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SALT LAKE CITY — Gerold Orfanos has always been full of energy, so when he sat still long enough to watch a full-length movie, his mom knew something was wrong.
"I thought, 'This is not our kid,'" said Amanda Orfanos, who originally thought then-2-year-old Gerold was dehydrated.
A resulting chest X-ray eventually deemed that it was much worse — Gerold had dilated cardiomyopathy and would need a heart transplant to survive.
"He would not be here today without the care he received," Orfanos, who lives in Las Vegas, said.
The young boy's transplant ended up being one of 1,549 lifesaving heart transplants performed in Utah by the Utah Transplant Affiliated Hospitals Cardiac Transplant Program in the past 35 years.
The unique program, which includes includes Intermountain Healthcare, University of Utah Health and the George E. Wahlen Department of Veterans Affairs Medical Center in Salt Lake City, is one of the most successful transplant programs in the nation and is the only one of its kind in the Intermountain West.
Ixel Flores Miguel received her first heart transplant at Intermountain's Primary Children's Hospital when she was 8 years old. And while she doesn't remember much about life before that, she has lived with her heart condition 20 years, requiring a second heart transplant in 2017, at the age of 23.
"I always knew that I would need another one eventually," she said on Wednesday during a celebration of the program's 35-year milestone. "I also knew that somebody had to lose their life in order for me to continue to live mine. I try to honor them every day."
The juxtaposition, said Utah pediatric cardiologist Dr. Kimberly Molina, is a hard one to face, as donors and their families "pass on the gift of life when they are facing their own tragedy."
"To be with these families and walk this path with them — they are some of the sickest patients we have in the hospital — and seeing them move on ... they truly do become like family to us," she said. "To see them live their lives to the fullest is heartwarming and is why we do what we do."
The transplants can't happen, though, without people willing to donate their organs and also make their wishes known at YesUtah.org or other state's donor registries.
Jared Manwaring, a University of Utah grad and patient at the VA, had problems with the mechanical pump surgically inserted to do the work of his failing heart and had been in the hospital a few months when he learned he'd be the recipient of a new heart.
"The whole process was a little bit overwhelming," he said of his 2019 transplant process. He had been an active person, but all that stopped when he became sick.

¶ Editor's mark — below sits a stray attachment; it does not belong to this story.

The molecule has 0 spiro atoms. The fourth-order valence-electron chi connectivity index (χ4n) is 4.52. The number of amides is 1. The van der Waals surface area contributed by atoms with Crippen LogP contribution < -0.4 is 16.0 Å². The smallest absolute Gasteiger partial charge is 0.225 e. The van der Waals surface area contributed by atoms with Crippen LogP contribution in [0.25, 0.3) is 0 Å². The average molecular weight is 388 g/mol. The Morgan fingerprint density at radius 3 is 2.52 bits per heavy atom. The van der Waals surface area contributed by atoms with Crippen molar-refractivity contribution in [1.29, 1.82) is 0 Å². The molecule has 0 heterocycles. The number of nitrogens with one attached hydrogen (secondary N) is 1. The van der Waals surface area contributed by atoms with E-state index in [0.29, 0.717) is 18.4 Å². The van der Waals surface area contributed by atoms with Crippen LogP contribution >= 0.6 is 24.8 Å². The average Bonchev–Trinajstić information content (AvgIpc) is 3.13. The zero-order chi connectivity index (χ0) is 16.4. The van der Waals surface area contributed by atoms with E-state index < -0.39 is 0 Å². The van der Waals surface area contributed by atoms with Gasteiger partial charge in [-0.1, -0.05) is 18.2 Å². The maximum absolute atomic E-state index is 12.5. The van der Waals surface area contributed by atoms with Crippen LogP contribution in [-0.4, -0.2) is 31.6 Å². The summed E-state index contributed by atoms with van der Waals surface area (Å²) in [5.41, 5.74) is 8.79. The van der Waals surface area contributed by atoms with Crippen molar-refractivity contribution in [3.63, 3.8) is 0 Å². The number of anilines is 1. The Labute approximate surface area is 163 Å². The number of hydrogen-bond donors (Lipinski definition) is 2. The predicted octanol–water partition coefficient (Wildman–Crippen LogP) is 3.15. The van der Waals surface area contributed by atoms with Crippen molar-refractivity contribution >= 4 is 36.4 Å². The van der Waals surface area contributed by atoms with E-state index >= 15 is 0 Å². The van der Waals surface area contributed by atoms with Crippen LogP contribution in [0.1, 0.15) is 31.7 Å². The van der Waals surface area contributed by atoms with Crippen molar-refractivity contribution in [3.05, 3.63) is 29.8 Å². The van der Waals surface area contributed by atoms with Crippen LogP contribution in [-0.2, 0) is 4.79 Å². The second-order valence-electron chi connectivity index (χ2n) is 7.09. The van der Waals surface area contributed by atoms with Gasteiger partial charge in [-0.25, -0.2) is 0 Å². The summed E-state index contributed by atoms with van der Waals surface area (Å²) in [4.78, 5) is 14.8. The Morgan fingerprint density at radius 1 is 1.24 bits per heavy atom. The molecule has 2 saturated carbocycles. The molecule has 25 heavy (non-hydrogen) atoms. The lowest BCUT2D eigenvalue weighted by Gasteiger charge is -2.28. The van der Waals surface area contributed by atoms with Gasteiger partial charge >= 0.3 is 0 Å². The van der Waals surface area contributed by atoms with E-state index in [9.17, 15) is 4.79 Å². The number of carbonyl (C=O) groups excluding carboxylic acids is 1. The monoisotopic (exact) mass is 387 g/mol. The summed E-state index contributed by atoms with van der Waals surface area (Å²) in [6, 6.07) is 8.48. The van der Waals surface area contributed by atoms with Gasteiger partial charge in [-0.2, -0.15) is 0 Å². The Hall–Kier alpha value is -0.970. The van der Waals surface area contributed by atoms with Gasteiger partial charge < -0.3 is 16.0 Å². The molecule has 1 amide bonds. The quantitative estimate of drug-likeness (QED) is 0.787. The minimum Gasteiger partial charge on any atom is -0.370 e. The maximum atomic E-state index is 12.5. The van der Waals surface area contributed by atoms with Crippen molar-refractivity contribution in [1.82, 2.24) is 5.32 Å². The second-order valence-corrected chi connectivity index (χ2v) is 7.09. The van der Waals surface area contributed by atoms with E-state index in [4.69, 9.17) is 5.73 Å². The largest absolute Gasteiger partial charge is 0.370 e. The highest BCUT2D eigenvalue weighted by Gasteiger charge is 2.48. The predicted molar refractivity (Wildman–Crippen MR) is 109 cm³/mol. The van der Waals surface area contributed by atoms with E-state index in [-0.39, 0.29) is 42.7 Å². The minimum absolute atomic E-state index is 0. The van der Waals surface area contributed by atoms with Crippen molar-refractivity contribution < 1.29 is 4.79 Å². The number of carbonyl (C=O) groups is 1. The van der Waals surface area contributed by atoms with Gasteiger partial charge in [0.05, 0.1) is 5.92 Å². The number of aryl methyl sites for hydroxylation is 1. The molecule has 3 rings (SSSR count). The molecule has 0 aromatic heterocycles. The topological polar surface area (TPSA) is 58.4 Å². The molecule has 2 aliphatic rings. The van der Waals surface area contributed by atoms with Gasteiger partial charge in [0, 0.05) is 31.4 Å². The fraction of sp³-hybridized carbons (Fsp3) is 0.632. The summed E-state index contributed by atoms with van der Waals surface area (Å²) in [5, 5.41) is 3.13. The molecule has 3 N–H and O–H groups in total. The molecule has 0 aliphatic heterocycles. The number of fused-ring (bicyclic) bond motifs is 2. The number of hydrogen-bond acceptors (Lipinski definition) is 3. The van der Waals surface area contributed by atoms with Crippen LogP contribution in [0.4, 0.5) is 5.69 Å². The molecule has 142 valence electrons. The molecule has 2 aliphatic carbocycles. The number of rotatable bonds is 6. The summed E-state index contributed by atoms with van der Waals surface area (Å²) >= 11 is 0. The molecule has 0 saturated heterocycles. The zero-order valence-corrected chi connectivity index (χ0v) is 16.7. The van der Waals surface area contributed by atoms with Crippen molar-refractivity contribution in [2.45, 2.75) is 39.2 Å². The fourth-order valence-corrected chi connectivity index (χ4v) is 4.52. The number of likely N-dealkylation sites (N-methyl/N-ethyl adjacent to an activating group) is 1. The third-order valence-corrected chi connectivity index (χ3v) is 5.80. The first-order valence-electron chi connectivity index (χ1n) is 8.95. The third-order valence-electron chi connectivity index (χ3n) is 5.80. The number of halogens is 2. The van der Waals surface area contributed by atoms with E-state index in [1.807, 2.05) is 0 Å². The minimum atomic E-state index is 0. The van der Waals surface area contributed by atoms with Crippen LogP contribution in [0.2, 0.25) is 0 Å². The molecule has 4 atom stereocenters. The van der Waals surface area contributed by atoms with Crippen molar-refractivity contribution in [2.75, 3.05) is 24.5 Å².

The veteran keeps in touch with the family of his heart donor and said, "It's just been a life-changing experience."
"I chose to keep it a secret from everyone so that people didn't think I was weak," said Claire Larson, who moved with her family to Utah from Beirut, Lebanon, in 1980. She was an aerobics instructor who was diagnosed in 2000 with congenital heart failure.
Medications and other technologies "helped keep me going for 16 years," Larson said, adding that her new heart was transplanted in 2016.
"To get the gift of life was so incredible," she said. "You don't realize how sick you are until this incredible new heart shows you how much life you have left to live."
The people and lives saved through transplantation are the highlight of the program, according to Dr. Josef Stehlik, co-director of the advanced heart failure program at the U. and the VA. "The fact that a Utah cardiac unit is going strong 3 1/2 decades after it began" shows how dedicated its physicians are, he said.
You don't realize how sick you are until this incredible new heart shows you how much life you have left to live.
–Claire Arslanian Larson
They have helped patients throughout Utah with new hearts, but also from 38 different states. The local program at the VA is one of five national referral centers in the federal system to care for veterans who typically have difficulty accessing specialty care.
"COVID-19 has caused unprecedented disruption in the care of chronic health conditions," Stehlik said, adding that he hopes patients everywhere are getting the help they need.
Gerold's family had to relocate to Utah for two years while he awaited a transplant and while they have returned to their home, they are still visiting cardiologists at Primary Children's Hospital for regular checkups.
He is one of 175 children, from 1 month to 18 years old, who have received a new heart at Primary Children's Hospital in the past 35 years, Molina said. Some, including Gerold, have needed mechanical assist devices and support to bridge them to their transplant, sometimes requiring long hospital stays.
"As a parent, you know, you would do anything for your kid," Orfanos said during Wednesday's virtual celebration, adding that her son's diagnosis was "shocking" and completely unexpected. They adopted Gerold after he was placed with their family through a foster care program in Nevada.
Molina said Gerold's "vivacious zest for life" is contagious.
Orfanos said her "Little dude, big heart," as he is known on Facebook, brought a smile to everyone he met, always dancing down the halls and playing music at the hospital.
"You couldn't look at him without smiling ... and that is still true today," the mother said, thankfully.
"Even in severe heart failure, when we would meet a new doctor, they would say, 'There is no way that heart is inside of that body of a boy who is literally scaling the walls in the clinic," she added. Orfanos said she is forever grateful for the care and support she, Gerold and their family received through the Utah transplant program.
"2020 has been a great year for Gerold," she said.
The now-5-year-old Gerold climbed onto his mother's lap and said, "I love my new heart," followed by a series of happy claps — his endless energy obviously still intact.